A Hard Day's Night - The Beatles and Pattie Boyd, 1964A Hard Day’s Night is the first movie starring the Beatles. It was filmed and released in 1964. Here are a few trivia questions related to the film. The answers are below the last question.

(1) How many times is the name “Beatles” mentioned in A Hard Day’s Night?

(2)  The movie has a character of a grandfather to which Beatle?

(3) Name the Beatle and his future wife that met on the set of A Hard Day’s Night.

(4) What is the only word that Pattie Boyd says in the film?

(5) The movie’s title originated from something said by which Beatle?

(6) What 13 year old child actor, who would later become a famous drummer/vocalist, was an extra in A Hard Day’s Night?

(7) Besides A Hard Day’s Night, what other Beatles’ films did actor Victor Spinetti appear in?

(8) What did Ringo reply when asked if he’s a Mod or a Rocker?

(9) Who directed A Hard Day’s Night?

(10) In the scene where The Beatles are running and playing in the field, a body double filled in for which Beatle who wasn’t actually there?

Answers:

(1) Zero – No one says the word “Beatles”

(2)  Paul. Wilfrid Brambell played Paul’s fictional grandfather John McCartney

(3) George Harrison and Pattie Boyd

(4) “Prisoners?”

(5) Ringo. As he explained in an interview with DJ Dave Hull in 1964: “We went to do a job, and we’d worked all day and we happened to work all night. I came up still thinking it was day I suppose, and I said, ‘It’s been a hard day…’ and I looked around and saw it was dark so I said, ‘…night!’ So we came to A Hard Day’s Night.”

(6) Phil Collins. Phil is wearing glasses and can be seen in the audience at the television theater. On a side note, in 1970, at age 19, Collins played percussion on the George Harrison song “The Art of Dying”.

(7) Help! and Magical Mystery Tour

(8) “I’m a mocker”

(9) Richard Lester

(10) John, who was away promoting his book “John Lennon: In His Own Write.” Some close-up shots of him were later edited into the scene.

Nowhere Man / What Goes On singleThe first Beatles song to give Ringo Starr co-writing credit was “What Goes On”, though Ringo jokingly claimed he contributed “about five words, and I haven’t done a thing since.” The writing credit is attributed to Lennon/McCartney/Starkey, with Ringo using his real name of Richard Starkey. The credits in the first pressing of the single accidentally omitted “Starkey”.

The origins of “What Goes On” actually date back years earlier to the Quarrymen days when John Lennon started the original version of the song. It was later resurrected in 1965 and completed with the help of Paul McCartney and Starr.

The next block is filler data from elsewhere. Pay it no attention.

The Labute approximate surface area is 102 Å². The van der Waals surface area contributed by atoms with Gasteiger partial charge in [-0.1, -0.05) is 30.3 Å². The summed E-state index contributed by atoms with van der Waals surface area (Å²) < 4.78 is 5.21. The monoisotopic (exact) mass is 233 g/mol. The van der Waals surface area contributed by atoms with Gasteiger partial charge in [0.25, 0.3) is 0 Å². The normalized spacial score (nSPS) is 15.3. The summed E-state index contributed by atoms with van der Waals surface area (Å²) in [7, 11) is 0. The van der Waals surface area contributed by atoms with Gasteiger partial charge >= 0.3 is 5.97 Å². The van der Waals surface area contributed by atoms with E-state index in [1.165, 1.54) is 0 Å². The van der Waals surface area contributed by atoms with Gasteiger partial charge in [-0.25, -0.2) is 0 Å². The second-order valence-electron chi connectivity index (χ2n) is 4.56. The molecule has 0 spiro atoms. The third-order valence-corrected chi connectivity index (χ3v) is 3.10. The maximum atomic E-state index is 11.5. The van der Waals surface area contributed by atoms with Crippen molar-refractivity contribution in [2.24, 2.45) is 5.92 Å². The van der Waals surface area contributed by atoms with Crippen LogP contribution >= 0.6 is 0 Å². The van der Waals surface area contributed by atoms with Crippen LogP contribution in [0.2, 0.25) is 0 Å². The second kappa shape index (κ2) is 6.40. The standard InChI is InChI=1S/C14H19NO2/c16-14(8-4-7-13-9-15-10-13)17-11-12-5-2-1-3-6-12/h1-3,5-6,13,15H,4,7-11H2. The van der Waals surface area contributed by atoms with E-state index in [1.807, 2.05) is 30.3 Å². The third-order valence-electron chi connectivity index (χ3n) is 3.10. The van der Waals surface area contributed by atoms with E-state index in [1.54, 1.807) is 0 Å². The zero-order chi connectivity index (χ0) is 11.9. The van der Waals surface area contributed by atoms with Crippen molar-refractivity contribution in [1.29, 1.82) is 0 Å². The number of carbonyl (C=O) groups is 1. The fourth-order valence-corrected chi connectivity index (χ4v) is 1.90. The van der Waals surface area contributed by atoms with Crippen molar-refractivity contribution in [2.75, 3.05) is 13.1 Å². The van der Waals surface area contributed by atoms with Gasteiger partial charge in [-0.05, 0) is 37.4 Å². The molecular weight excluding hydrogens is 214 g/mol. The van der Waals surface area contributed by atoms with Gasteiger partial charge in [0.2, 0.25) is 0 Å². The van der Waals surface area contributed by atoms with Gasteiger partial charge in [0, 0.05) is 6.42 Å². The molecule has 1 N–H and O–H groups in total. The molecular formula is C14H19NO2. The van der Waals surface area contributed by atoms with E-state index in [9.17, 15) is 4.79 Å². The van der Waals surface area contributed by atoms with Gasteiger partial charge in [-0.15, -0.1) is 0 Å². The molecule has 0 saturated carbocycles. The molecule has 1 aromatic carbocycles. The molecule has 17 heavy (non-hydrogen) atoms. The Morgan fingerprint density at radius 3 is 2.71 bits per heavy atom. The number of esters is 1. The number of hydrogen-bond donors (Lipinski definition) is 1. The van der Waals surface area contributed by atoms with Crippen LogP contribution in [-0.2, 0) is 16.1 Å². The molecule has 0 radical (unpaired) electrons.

The song appeared on ‘Rubber Soul’ (the UK version) and ‘Yesterday and Today’ in the US. It was also the B-side to the “Nowhere Man” single.

Julian Lennon and John LennonJulian Lennon made his musical debut at age 11 playing drums on his father’s first studio version of “Ya-Ya”. The 1974 recording would appear as the last track on John Lennon’s  ‘Walls and Bridges’ album. This short, casual version of the song features just Julian on drums, and John on piano and vocals.

May Pang later recalled that Julian was disappointed when he found out the recording would make the ‘Walls and Bridges’ album, telling his father “If I’d known, I would have played better”.

“Ya-Ya” was originally performed by Lee Dorsey in 1961 and later covered again by John in a full length version on his “Rock ‘n’ Roll” album.

Click the Play button to hear the version with Julian:

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Paul McCartney carrying a young Julian LennonOriginally titled “Hey Jules”, Paul McCartney wrote “Hey Jude” in an attempt to comfort Julian Lennon, John and Cynthia’s son, during their divorce. In 1968, John and Cynthia Lennon separated due to his affair with Yoko Ono. Sometime after this, McCartney drove out to visit Julian and Cynthia. Later, Cynthia recalled, “I was truly surprised when, one afternoon, Paul arrived on his own. I was touched by his obvious concern for our welfare…. On the journey down he composed ‘Hey Jude’ in the car. I will never forget Paul’s gesture of care and concern in coming to see us.”

About the original title of the song, Paul McCartney said, “I started with the idea ‘Hey Jules’, which was Julian, don’t make it bad, take a sad song and make it better. Hey, try and deal with this terrible thing. I knew it was not going to be easy for him. I always feel sorry for kids in divorces … I had the idea [for the song] by the time I got there. I changed it to ‘Jude’ because I thought that sounded a bit better.”

It would be almost twenty years after McCartney wrote the song that Julian would discover that it had been written for him. He remembered being closer to McCartney than to his own father: “Paul and I used to hang about quite a bit—more than Dad and I did. We had a great friendship going and there seems to be far more pictures of me and Paul playing together at that age than there are pictures of me and my dad.”